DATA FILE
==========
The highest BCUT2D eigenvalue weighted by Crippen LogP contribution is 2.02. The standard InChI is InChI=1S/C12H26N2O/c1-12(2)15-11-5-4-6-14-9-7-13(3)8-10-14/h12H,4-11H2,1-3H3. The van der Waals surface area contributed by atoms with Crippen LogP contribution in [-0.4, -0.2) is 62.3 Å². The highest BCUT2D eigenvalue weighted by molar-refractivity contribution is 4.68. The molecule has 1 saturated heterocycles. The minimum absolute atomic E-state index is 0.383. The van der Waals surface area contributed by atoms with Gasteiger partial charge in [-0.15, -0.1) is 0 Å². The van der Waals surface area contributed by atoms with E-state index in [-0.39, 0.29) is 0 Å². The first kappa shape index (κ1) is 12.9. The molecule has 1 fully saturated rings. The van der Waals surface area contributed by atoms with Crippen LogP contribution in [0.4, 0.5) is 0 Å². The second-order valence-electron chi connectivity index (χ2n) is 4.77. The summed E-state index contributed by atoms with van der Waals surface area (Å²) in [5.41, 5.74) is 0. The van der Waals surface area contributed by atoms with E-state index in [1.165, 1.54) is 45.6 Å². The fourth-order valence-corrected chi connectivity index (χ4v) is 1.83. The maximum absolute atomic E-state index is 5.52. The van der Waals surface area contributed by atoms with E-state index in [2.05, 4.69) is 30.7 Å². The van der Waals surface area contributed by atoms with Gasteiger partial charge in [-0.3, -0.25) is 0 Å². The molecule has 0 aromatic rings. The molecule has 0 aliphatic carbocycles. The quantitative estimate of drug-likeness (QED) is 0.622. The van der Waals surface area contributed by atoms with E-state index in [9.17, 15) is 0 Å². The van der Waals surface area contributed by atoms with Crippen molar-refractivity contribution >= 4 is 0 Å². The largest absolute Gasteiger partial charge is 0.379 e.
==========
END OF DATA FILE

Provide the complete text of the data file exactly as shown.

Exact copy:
The highest BCUT2D eigenvalue weighted by Crippen LogP contribution is 2.02. The standard InChI is InChI=1S/C12H26N2O/c1-12(2)15-11-5-4-6-14-9-7-13(3)8-10-14/h12H,4-11H2,1-3H3. The van der Waals surface area contributed by atoms with Crippen LogP contribution in [-0.4, -0.2) is 62.3 Å². The highest BCUT2D eigenvalue weighted by molar-refractivity contribution is 4.68. The molecule has 1 saturated heterocycles. The minimum absolute atomic E-state index is 0.383. The van der Waals surface area contributed by atoms with Gasteiger partial charge in [-0.15, -0.1) is 0 Å². The van der Waals surface area contributed by atoms with E-state index in [-0.39, 0.29) is 0 Å². The first kappa shape index (κ1) is 12.9. The molecule has 1 fully saturated rings. The van der Waals surface area contributed by atoms with Crippen LogP contribution in [0.4, 0.5) is 0 Å². The second-order valence-electron chi connectivity index (χ2n) is 4.77. The summed E-state index contributed by atoms with van der Waals surface area (Å²) in [5.41, 5.74) is 0. The van der Waals surface area contributed by atoms with E-state index in [1.165, 1.54) is 45.6 Å². The fourth-order valence-corrected chi connectivity index (χ4v) is 1.83. The maximum absolute atomic E-state index is 5.52. The van der Waals surface area contributed by atoms with E-state index in [2.05, 4.69) is 30.7 Å². The van der Waals surface area contributed by atoms with Gasteiger partial charge in [-0.3, -0.25) is 0 Å². The molecule has 0 aromatic rings. The molecule has 0 aliphatic carbocycles. The quantitative estimate of drug-likeness (QED) is 0.622. The van der Waals surface area contributed by atoms with E-state index in [9.17, 15) is 0 Å². The van der Waals surface area contributed by atoms with Crippen molar-refractivity contribution >= 4 is 0 Å². The largest absolute Gasteiger partial charge is 0.379 e.